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Discussion Paper
How Did China’s COVID-19 Shutdown Affect U.S. Supply Chains?

The COVID-19 pandemic has had a significant impact on trade between the United States and China so far. As workers became sick or were quarantined, factories temporarily closed, disrupting international supply chains. At the same time, the trade relationship between the United States and China has been characterized by rising protectionism and heightened trade policy uncertainty over the last few years. Against this background, this post examines how the recent period of economic disruptions in China has affected U.S. imports and discusses how this episode might impact firms’ supply chains ...
Liberty Street Economics , Paper 20200512

Mexico seeks to solidify rank as top U.S. trade partner, push further past China

Mexico's emergence followed fractious U.S. relations with China, which had moved past Canada to claim the top trading spot in 2014. The dynamic changed in 2018 when the U.S. imposed tariffs on China’s goods and with subsequent pandemic-era supply-chain disruptions that altered international trade and investment flows worldwide.
Dallas Fed Economics

Immigrant Workers and U.S. Trade Activity

States with higher shares of immigrant workers in the manufacturing sector are more likely to trade more in manufactured goods.
On the Economy

Trade, Specialization, Property Rights and Wealth Inequality: A Conference Recap

Economists from the Richmond Fed, research universities and other institutions met in Richmond for a conference in September focused on insights from macroeconomic development. Researchers presented on the topics of trade, firm specialization, property rights and wealth inequality. This Economic Brief summarizes those presentations.
Richmond Fed Economic Brief , Volume 22 , Issue 42

Journal Article
Technology Transfer and Regional Trade Agreements

The growing importance of intellectual property rights in regional trade agreements has been associated with increased technology transfer.
Economic Synopses , Issue 23 , Pages 1-2

Discussion Paper
What Happened to the U.S. Deficit with China during the U.S.-China Trade Conflict?

The United States’ trade deficit with China narrowed significantly following the imposition of additional tariffs on imports from China in multiple waves beginning in 2018—or at least it did based on U.S. trade data. Chinese data tell a much different story, with the bilateral deficit rising nearly to historical highs at the end of 2020. What’s going on here? We find that (as also discussed in a related note) much of the decline in the deficit recorded in U.S. data was driven by successful efforts to evade U.S. tariffs, with an estimated $10 billion loss in tariff revenues in 2020.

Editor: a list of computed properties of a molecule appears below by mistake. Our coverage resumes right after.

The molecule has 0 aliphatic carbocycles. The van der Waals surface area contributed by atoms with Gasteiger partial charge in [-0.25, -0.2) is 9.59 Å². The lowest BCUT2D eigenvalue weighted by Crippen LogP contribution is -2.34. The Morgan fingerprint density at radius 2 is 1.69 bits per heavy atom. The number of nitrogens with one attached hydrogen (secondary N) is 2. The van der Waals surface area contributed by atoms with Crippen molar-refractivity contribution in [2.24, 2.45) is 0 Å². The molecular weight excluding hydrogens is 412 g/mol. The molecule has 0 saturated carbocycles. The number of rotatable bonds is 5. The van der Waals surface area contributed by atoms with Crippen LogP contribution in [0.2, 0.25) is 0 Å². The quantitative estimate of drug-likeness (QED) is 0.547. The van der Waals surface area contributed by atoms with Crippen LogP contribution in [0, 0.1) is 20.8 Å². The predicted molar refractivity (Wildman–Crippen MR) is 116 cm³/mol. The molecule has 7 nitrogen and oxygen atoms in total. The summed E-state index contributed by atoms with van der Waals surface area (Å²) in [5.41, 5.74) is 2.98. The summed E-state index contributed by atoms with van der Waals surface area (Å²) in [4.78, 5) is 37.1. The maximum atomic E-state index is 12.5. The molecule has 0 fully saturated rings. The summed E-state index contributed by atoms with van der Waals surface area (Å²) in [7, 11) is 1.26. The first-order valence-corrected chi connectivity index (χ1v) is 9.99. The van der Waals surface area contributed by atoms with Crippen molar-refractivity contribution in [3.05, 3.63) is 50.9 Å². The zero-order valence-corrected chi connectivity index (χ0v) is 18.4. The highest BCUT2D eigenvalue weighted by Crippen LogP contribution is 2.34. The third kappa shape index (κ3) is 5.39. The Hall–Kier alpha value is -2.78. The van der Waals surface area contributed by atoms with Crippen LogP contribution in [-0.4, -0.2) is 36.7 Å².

Liberty Street Economics , Paper 20210621b

Import competition and household debt

We analyze the effect of import competition on household balance sheets from 2000 to 2007 using individual data on consumer finances. We exploit variation in exposure to foreign competition using industry-level shipping costs and initial differences in regions? industry specialization. We show that household debt increased significantly in regions where manufacturing industries are more exposed to import competition. A one standard deviation increase in exposure to import competition explains 30 percent of the cross-regional variation in household leverage growth, and is mostly driven by home ...
Staff Reports , Paper 821

Discussion Paper
Did Trade Finance Contribute to the Global Trade Collapse?

The financial crisis of 2008-09 brought about one of the largest collapses in world trade since the end of World War II. Between the first quarter of 2008 and the first quarter of 2009, the value of real global GDP fell 4.6 percent while exports plummeted 17 percent, as can be seen in the chart below. The dramatic decline in world trade—a loss of $761 billion in nominal exports—came through two channels: decreased demand for imports and supply effects, most likely arising from financial constraints. In this post, we look at evidence that supply effects, including curtailed funding for ...
Liberty Street Economics , Paper 20110629

Working Paper
The Global Diffusion of Ideas

We provide a tractable theory of innovation and technology diffusion to explore the role of international trade in the process of development. We model innovation and diffusion as a process involving the combination of new ideas with insights from other industries or countries. We provide conditions under which each country's equilibrium frontier of knowledge converges to a Frechet distribution, and derive a system of differential equations describing the evolution of the scale parameters of these distributions, i.e., countries' stocks of knowledge. In particular, the growth of a country's ...
Working Paper Series , Paper WP-2016-13

U.S. Economic Outlook

Remarks by Michael H. Moskow President and Chief Executive Officer Federal Reserve Bank of Chicago. Jewish United Fund Luncheon - The Standard Club - 320 S. Plymouth Ct. Chicago, IL. March 7, 2007.
Speech , Paper 9


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